The original myth is no less weird and insane than the UK’s current political situation—though a touch more sexually luridby Charlotte Higgins / May 8, 2019 / Leave a comment
The idea of the labyrinth—the myth of the confounding, confusing building built by Daedalus to house the Minotaur—has been on my mind lately. It was the topic of my last book, Red Thread, and the image of this edifice—at once a prison for the monster and a trap from which his victims cannot escape—seems everywhere, particularly when the subject turns to Brexit. Shortly before 29th March, the original B-day, an image of Theresa May seemingly trapped inside a lime-green maze kept popping up on a newspaper website. I’m still mentally scarred, too, by a photograph taken last autumn of a madly grinning Jeremy Hunt snapped at the centre of the hedge maze at Chevening, the foreign secretary’s official country residence, along with his European counterparts. At the time of writing, May and Hunt are still trapped in their labyrinths—and along with them, the entire country.
The question is, what role is May playing in the labyrinth? The original myth is no less weird and insane than the UK’s current political situation, though a touch more sexually lurid. To recap, King Minos of Crete’s wife, Pasiphae, developed an obsession with a bull. In order to satisfy her bestial urges, she commissioned Daedalus—the great inventor-artist of the Greek mythological world—to build for her a hollow, cow-shaped machine, so she could crawl inside it, and make love with the bull. Which she did—and later gave birth to the Minotaur, bull from the neck up, human from the neck down.
Daedalus was called on again to design the creature a suitable home: the labyrinth. The Minotaur fed on young Athenians, who owed Crete blood tribute. But on one occasion, the victims from the mainland included the king’s son, Theseus, who was determined to kill the creature. Happily for him, Minos and Pasiphae’s daughter, Ariadne, fell in love with him, and gave him the tools to ensure his success: a sword, and a ball of thread so he could find his way out.
So who is May in this tale? Theseus? The Minotaur? It’s not clear to me whether she might more aptly be thought of as the monster, or its potential victim/would-be slayer. Perhaps she is both. In this respect she reminds me of Casaubon, in George Eliot’s great novel Middlemarch, a book full of metaphors from the labyrinth myth. The desiccated old cleric, who becomes an unsuitable husband for the young and idealistic Dorothea, is said to have a mind resembling dark and winding passages. The Ariadne-like Dorothea is constantly trying to throw him a thread—to form some emotional connection with him, to help him with his impossible scholarly project to produce a “key to all mythologies.” Unlike Theseus, Casaubon refuses her help, and instead offers her only a prison of a marriage that threatens (metaphorically) to consume her.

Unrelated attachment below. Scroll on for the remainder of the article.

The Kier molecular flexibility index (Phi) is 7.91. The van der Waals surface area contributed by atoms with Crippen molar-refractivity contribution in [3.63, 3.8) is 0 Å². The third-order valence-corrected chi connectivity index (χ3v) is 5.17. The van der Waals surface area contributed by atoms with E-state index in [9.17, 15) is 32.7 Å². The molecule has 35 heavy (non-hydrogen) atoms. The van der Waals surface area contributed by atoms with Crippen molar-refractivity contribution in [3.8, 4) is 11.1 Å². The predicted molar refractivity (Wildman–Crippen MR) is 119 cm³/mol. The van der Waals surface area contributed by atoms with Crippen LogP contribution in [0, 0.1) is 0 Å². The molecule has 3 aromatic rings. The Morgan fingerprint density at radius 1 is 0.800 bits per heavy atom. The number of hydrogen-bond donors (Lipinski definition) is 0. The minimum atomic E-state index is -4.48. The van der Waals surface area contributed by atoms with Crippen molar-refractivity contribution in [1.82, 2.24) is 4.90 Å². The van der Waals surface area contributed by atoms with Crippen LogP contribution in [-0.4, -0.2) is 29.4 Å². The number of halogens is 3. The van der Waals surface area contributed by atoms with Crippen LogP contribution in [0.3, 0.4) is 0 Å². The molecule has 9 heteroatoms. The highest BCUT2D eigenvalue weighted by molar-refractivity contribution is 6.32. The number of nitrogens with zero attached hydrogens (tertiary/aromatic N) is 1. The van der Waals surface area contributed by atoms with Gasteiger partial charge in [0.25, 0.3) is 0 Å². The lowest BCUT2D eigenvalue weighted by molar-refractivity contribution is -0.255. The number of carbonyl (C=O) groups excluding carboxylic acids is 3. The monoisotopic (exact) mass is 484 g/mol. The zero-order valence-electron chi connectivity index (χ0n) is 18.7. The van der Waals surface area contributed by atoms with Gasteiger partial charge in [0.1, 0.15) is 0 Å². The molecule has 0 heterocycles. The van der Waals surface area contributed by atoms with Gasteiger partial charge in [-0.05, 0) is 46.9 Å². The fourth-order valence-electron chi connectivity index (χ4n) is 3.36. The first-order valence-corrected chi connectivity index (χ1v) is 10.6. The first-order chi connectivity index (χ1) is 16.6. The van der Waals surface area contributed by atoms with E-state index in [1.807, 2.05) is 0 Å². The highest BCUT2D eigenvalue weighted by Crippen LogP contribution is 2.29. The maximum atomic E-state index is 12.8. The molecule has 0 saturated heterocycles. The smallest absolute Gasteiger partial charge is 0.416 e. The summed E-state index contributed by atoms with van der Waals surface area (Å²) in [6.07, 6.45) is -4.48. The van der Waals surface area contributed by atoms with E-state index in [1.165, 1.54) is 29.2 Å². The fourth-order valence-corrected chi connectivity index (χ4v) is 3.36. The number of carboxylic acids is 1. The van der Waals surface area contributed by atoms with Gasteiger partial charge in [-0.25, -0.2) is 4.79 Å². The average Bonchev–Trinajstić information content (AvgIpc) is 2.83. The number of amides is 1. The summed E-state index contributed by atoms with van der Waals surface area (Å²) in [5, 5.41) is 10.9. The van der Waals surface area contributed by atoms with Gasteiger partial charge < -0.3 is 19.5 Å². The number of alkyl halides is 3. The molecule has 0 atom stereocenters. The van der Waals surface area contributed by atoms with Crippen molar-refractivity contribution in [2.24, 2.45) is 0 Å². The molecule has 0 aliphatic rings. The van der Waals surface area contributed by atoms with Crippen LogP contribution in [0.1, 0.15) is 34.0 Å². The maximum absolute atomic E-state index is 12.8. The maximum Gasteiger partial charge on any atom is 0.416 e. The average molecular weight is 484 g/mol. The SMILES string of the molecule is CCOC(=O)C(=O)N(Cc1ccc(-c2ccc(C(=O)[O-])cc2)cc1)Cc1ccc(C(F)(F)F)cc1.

The truth, I suspect, is that we all have a little bit of a monster inside us, and a little bit of a Theseus, too. Theseus will never get anywhere, though, without the practical intelligence of Ariadne, that secular saint of tangled situations neatly unravelled, of mysteries solved. In Geoffrey Chaucer’s version of the myth, “Legend of Good Women,” he writes of Ariadne’s “clewe”—the Middle English word for a ball of thread. Later, the word evolved into our “clue” and lost its old material significance, retaining only its metaphorical meaning. Right now, a clue is precisely what Theresa May lacks.